So you’ve moved into your dream home, congrats!
You’re moving in all of your beautiful furniture, you’re planning for parties and holiday gatherings when all of the sudden…allergies. The sneezing and hives are unbearable and they’re getting in the way of your move-in day.
You’ve tested every possible culprit. You’ve cleaned. You’ve dusted every surface. You’ve even saged the house just for good measure. There’s only one option left: the carpets.
This is definitely an inconvenience, but it’s not a disaster. Don’t worry. We’re here to show you the best carpets for allergies so you can ease your flooring woes in no time. Then you can get back to enjoying your new space.
Why Does Carpet Bother Allergy Sufferers?
Carpet can bother people with allergies for several reasons.
The first (and perhaps most obvious) is just that someone can be allergic to the carpet itself. With natural materials (which are uncommon in modern carpets), some people may find themselves allergic to their flooring.
More commonly though, carpet is great at trapping allergens. Anything that can be dragged into the home can be easily trapped in the fibers of a carpet, and many allergens are difficult to see.
You can vacuum and dust, but once an allergen is trapped within the fibers, it can be hard to get out. This can be particularly difficult with certain kinds of carpeting that are very thick and plush.
Luckily, there are other options. Just because you have allergies doesn’t mean you have to resort to tile, laminate, and hardwood. You can enjoy the carpet in your home as long as you’re careful to buy the correct types.
What are the Best Carpets for Allergies?
You’re going to be looking for synthetic materials if you want to best avoid allergens getting trapped in your home.
Most carpets are created from synthetic materials now, so let’s get a little bit more specific.
Nylon is a wonderful choice when it comes to picking carpeting that won’t aggravate your allergies. Nylon will dry out potential allergens, and it’s difficult for them to adhere to. It’s a synthetic material and it should be mostly hypoallergenic and safe for any home.
Luckily, nylon has a lot of other benefits as well. It’s largely stain-resistant, making it great for cleaning. It’s also super-resilient, with the resilience only boosted by yearly deep-cleaning to keep the fibers bouncing back in high-traffic areas.
Nylon is also very durable. Durability is great for anyone who has children or pets and requires carpet that can withstand a little bit of wear and tear.
Another great choice for allergy-friendly carpeting is polyester.
While this synthetic material sometimes has a bad reputation in the clothing world, in the world of carpeting it’s ideal for allergy sufferers.
Like nylon, it will dry out allergens that try to make their homes in its fibers, making it an inhospitable environment for them. It’s also much too slick for them to adhere to. There’s no room for anything to grow or stick, so allergies shouldn’t be a problem with any amount of regular vacuuming.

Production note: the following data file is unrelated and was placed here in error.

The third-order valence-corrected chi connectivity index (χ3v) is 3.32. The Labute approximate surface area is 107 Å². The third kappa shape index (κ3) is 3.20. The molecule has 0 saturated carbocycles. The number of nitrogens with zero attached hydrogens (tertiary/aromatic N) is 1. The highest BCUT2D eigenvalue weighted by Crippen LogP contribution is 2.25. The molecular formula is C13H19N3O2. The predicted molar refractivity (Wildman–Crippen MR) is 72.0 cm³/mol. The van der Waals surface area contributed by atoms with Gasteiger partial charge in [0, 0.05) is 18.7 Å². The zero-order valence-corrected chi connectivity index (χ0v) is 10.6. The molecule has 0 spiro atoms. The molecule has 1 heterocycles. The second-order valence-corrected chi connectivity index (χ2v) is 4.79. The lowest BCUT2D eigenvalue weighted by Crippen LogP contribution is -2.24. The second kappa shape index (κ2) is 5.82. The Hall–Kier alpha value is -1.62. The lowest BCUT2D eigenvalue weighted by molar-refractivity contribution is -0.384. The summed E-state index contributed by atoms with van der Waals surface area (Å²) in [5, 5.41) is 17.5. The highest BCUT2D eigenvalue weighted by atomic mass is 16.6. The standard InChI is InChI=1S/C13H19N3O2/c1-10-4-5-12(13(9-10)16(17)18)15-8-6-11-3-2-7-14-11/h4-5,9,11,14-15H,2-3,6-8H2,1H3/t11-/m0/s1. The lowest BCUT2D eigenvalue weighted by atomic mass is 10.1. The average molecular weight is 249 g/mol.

Polyester is also very soft, recycled, and stain-resistant. It’s not as durable as nylon, but this depends on your specific needs for your home.
Regardless of material, you’re going to be looking for a carpet that is synthetic.
You’re also going to be looking for carpets that have tightly woven fibers. This makes it harder for the allergens to get in in the first place, and it makes it easier to remove them.
You’re looking for tight and dense carpeting which will have a hard time trapping dust or other allergens.
You also want to look for carpeting with a low VOC content. VOCs, or Volatile Organic Compounds, can be triggering for people with allergies, even if the carpets themselves are synthetic and relatively allergy-safe.
What to Avoid
There are some carpets that should just be avoided if you’re a serious allergy sufferer.
Wool, for example, is excellent at trapping allergens and collecting mold and mildew within its fibers. This isn’t going to be good for anyone who’s trying to manage their allergies. While wool isn’t popular for flooring anymore, it is still around.
Any carpet that has very long and loose fibers is also going to be bad for allergies. This includes things like shag carpeting. While definitely stylish (if a bit dated), this carpet is great at trapping allergens! It’s much tougher to remove allergens from shag carpeting because of the structure of its fibers.
If you suffer from allergies, shag carpeting might not be in the cards for you.
After You Get Your New Carpet
Once you have your best carpet for allergies, it’s important to ensure that it stays that way. Regular cleaning is a must for any house, but it’s more important for households that deal with allergies.
Vacuum and dust regularly, and consider a semi-regular steam-clean if your lifestyle calls for it.
It can be helpful to consider your professional cleaning options if you’re still suffering after making a change in carpeting, or even just as preventative care.
Choosing a carpet cleaner that specializes in allergens or one that specializes in organic carpet cleaning is the way to go. This helps you avoid the extra irritants and allergens present in many harsh, chemical-laden cleaners.
Getting your carpets professionally cleaned should put your mind at ease. If you’re interested in an allergy-focused carpet cleaning, check out our services. We use organic products and aim to make your home more allergy-friendly.